Baking these elegant and delicate winter fruits is something I adore.  Perfect with roast meats such as a slow roasted pork belly or duck, I like having apple or quince as an accompaniment to these meats.

My favourite of course is as a sweet, as I do confess I have a sweet tooth.

I like to take shortcuts sometimes, so tonight I am baking a rustic open tart using store-bought short crust pastry.  Place the pastry on a prepared baking tray and pile on the poached fruit (I used apples and quince) sprinkle with some almond flakes, fold over the edges and bake in a medium oven 180°C for 15-20 minutes.  Serve with custard, icecream, yogurt or cream.

I poached the pears in some water flavored with vanilla and brown sugar…I also added some frozen blueberries…delicious with some Greek yoghurt.

Hope there is some left for my breakfast tomorrow.

Rizogalo – rice pudding

This sweet creamy rizogalo fills me with childhood memories.

As a small girl I remember coming home from school and finding small plates filled with rizogalo lined up on the kitchen bench, still hot and sprinkled with aromatic cinnamon.  There was always enough for that afternoon eaten warm and another for the next day, cold from the refrigerator.

Perfect comfort food on a cold winters day…or any day really.


150 grams medium grain rice
600 mls full-fat milk
30 grams cornflour
140 grams caster sugar,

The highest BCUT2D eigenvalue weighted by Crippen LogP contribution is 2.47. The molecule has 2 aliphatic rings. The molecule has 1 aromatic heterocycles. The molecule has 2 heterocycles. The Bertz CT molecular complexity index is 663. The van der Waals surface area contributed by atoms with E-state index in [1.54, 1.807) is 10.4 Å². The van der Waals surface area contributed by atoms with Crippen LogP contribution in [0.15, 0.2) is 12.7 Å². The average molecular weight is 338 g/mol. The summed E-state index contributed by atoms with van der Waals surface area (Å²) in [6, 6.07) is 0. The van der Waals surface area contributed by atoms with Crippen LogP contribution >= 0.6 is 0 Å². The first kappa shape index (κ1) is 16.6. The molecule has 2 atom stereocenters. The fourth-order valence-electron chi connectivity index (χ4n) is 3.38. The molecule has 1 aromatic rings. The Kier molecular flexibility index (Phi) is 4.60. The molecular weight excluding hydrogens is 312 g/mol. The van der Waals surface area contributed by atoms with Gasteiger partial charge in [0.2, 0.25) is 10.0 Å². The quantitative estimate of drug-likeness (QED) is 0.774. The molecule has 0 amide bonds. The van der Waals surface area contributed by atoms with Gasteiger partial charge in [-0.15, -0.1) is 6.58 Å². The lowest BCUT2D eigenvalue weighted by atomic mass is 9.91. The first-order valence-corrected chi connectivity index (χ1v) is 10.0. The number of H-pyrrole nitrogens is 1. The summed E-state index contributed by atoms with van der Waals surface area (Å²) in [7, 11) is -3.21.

ground cinnamon, to serve

Place rice and 300 mls water into a saucepan and simmer over a low heat until the rice is cooked and water has absorbed.

Add the milk slowly and keep stirring.

Mix the cornflour with a little water to make a paste and add to the rice mixture, together with the sugar.  Keep stirring until it thickens.

When ready, pour into individual bowls and serve with plenty of ground cinnamon.


Cloves are small nail-like shaped flower buds that are dried…they have an aromatic sweet flavor, and can be bought whole or ground and are available all year round.   Ground cloves are commonly used in baking, and whole cloves flavouring sauces.

I love using cloves when stewing fruits such as apples and quince, making preserves, in sugar syrups and cakes.  I also love them in meat dishes with a red sauce with other spices… my favourite dish of course, being stifado – delicious.

I love the warmth of this dish, the sweetness of the cooked onions and the exotic aromas of the spices.  It is often made with rabbit, but I love it with either veal or beef.

Here is my recipe for –

Beef Stifado

2 kilos pickling onions
olive oil
1 kilo stewing beef (or veal) cut into chunks
1 x 680 mls tomato passata
¼ cup red wine
salt, to taste
3 bay leaves
10 peppercorns
10 whole cloves
½ teaspoon ground cinnamon
2 cloves garlic, finely chopped

Peel and cut off the tops and tails of the onions and put aside.

In a large casserole dish, heat some olive oil and brown the meat.  Add the onions.  Pour in the tomato passata and 2 cups water and wine.  Season with salt, add bay leaves, cloves, cinnamon, garlic and peppercorns.

Cover and simmer for about 1 – 1 ½ hours or until meat and onions are tender and soft.

Serve hot.

Serve with fresh crusty bread.